I plan on keeping the materialize view in mind to ensure I can structure the schema and data from the events that are received.  Then capture the events that make up those changes to schema and data.  We will track domain level events in the same structure and events over time but in my mind, they are more for the business level code that will be written around the events.  I will try to maintain focus on the elements that answer the questions for the materialized SQL tables.

First we need structure

In the SQL world the things that we use to define a structure are the Data Definition Language (DDL) events.  The table name, the columns, the data types, default values and possibly some of the relationships between the data.  I will not provide an opinion in the “DATA” events that will tell us anything about indexes.  Indexes are a detail that is reserved for how fast a materialization can answer a question.  We will not store the data types or length limits in “MS SQL” term but to define them a bit more universally.  No need to put an event to store the [Floor] name field data type and length as NVARCHAR(50).  We can just note in the “DML” event entry that it is a String and that the length is 50.  That way we can materialize the view in a MS SQL database, JSON object in an object database, a CSV file, whatever we want in the future.

Then we need data

Now that we know the structure that the data will be stored, we need to track the data being initialized and its changes over time.  In the SQL world the part that we use to define data changes are the data manipulation language (DML) events.  The DML is what I will be keeping in mind as I for the events to ensure that they fit with answering the questions needed when changing the values in the SQL server.  I will not be building a solution that will only work with SQL though, but my approach will be SQL first.  While that is the case, any other downstream consumers of the events should be able to materialize the data how they need to.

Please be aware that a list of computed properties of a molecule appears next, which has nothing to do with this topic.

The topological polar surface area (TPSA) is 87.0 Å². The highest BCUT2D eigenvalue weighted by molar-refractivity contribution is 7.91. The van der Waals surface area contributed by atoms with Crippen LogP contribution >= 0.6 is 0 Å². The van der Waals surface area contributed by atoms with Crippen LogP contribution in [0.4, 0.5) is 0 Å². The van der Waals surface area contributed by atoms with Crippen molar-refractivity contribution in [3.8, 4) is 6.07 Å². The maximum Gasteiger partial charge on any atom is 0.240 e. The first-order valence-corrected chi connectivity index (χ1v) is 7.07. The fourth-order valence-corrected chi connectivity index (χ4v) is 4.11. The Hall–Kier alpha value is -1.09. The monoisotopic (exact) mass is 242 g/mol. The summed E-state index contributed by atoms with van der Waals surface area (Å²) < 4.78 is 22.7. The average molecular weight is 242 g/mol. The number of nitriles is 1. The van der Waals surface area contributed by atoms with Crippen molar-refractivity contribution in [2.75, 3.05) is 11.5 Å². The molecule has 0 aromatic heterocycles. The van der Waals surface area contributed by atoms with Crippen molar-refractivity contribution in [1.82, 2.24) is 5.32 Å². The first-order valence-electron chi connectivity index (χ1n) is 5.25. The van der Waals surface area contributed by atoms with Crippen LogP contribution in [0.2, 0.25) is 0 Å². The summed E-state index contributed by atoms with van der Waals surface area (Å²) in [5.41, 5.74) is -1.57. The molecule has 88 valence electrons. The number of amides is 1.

Storing the changes

The data changes over time will be stored in the Event Source table along with the data structure changes over time.  That way we can go back in time and see things as they were and track the necessary changes to structure, etc. over time.  From a pure Event Sourcing perspective, this may be considered a bad approach but, I am a data guy and am biased to the database questions that need to be answered.  The events for structure and the data changes will match the structure of the other domain level events that we will store and emit from our future API layer with no distinction.

I wanted to capture where my thoughts were at this point before moving on to the next step.  I am certain that my opinions will change over time and new problems will be presented in future or caused by the decisions I have made already.  Let’s track the changes in thought over time too and hopefully it will help someone along the way.  We will keep all these things in mind as we move forward to declare the model and events to get a little more structure around these thoughts.

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Event Sourcing – Part 2 – What do we track?